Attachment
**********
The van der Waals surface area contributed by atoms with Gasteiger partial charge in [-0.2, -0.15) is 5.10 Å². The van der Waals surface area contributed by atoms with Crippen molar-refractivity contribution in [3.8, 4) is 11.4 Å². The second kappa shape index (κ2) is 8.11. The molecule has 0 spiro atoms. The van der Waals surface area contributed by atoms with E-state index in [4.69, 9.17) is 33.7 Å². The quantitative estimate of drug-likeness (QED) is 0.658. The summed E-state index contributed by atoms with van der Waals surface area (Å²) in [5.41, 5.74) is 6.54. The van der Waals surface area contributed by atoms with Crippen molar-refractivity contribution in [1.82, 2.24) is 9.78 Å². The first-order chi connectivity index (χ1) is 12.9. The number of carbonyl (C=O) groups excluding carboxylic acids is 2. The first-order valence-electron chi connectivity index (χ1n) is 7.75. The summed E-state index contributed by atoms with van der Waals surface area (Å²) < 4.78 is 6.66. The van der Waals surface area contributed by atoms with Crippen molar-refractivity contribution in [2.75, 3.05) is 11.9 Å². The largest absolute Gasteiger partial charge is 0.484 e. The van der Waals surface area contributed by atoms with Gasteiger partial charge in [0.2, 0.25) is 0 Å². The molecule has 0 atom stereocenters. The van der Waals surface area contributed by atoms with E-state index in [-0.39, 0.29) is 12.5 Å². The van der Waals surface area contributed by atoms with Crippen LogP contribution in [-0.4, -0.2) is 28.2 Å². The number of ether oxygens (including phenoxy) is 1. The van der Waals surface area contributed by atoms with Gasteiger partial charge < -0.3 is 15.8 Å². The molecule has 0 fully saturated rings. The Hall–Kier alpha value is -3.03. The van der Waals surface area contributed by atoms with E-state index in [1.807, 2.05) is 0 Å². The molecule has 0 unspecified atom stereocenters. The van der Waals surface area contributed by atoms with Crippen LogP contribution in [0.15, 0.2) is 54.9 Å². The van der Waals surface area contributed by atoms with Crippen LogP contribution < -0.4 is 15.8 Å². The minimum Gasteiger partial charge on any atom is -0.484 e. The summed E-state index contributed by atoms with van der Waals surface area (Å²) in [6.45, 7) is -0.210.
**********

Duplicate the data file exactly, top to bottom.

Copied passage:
The van der Waals surface area contributed by atoms with Gasteiger partial charge in [-0.2, -0.15) is 5.10 Å². The van der Waals surface area contributed by atoms with Crippen molar-refractivity contribution in [3.8, 4) is 11.4 Å². The second kappa shape index (κ2) is 8.11. The molecule has 0 spiro atoms. The van der Waals surface area contributed by atoms with E-state index in [4.69, 9.17) is 33.7 Å². The quantitative estimate of drug-likeness (QED) is 0.658. The summed E-state index contributed by atoms with van der Waals surface area (Å²) in [5.41, 5.74) is 6.54. The van der Waals surface area contributed by atoms with Crippen molar-refractivity contribution in [1.82, 2.24) is 9.78 Å². The first-order chi connectivity index (χ1) is 12.9. The number of carbonyl (C=O) groups excluding carboxylic acids is 2. The first-order valence-electron chi connectivity index (χ1n) is 7.75. The summed E-state index contributed by atoms with van der Waals surface area (Å²) < 4.78 is 6.66. The van der Waals surface area contributed by atoms with Crippen molar-refractivity contribution in [2.75, 3.05) is 11.9 Å². The largest absolute Gasteiger partial charge is 0.484 e. The van der Waals surface area contributed by atoms with Gasteiger partial charge in [0.2, 0.25) is 0 Å². The molecule has 0 atom stereocenters. The van der Waals surface area contributed by atoms with E-state index in [-0.39, 0.29) is 12.5 Å². The van der Waals surface area contributed by atoms with Crippen LogP contribution in [-0.4, -0.2) is 28.2 Å². The number of ether oxygens (including phenoxy) is 1. The van der Waals surface area contributed by atoms with Gasteiger partial charge < -0.3 is 15.8 Å². The molecule has 0 fully saturated rings. The Hall–Kier alpha value is -3.03. The van der Waals surface area contributed by atoms with E-state index in [1.807, 2.05) is 0 Å². The molecule has 0 unspecified atom stereocenters. The van der Waals surface area contributed by atoms with Crippen LogP contribution in [0.15, 0.2) is 54.9 Å². The van der Waals surface area contributed by atoms with Crippen LogP contribution < -0.4 is 15.8 Å². The minimum Gasteiger partial charge on any atom is -0.484 e. The summed E-state index contributed by atoms with van der Waals surface area (Å²) in [6.45, 7) is -0.210.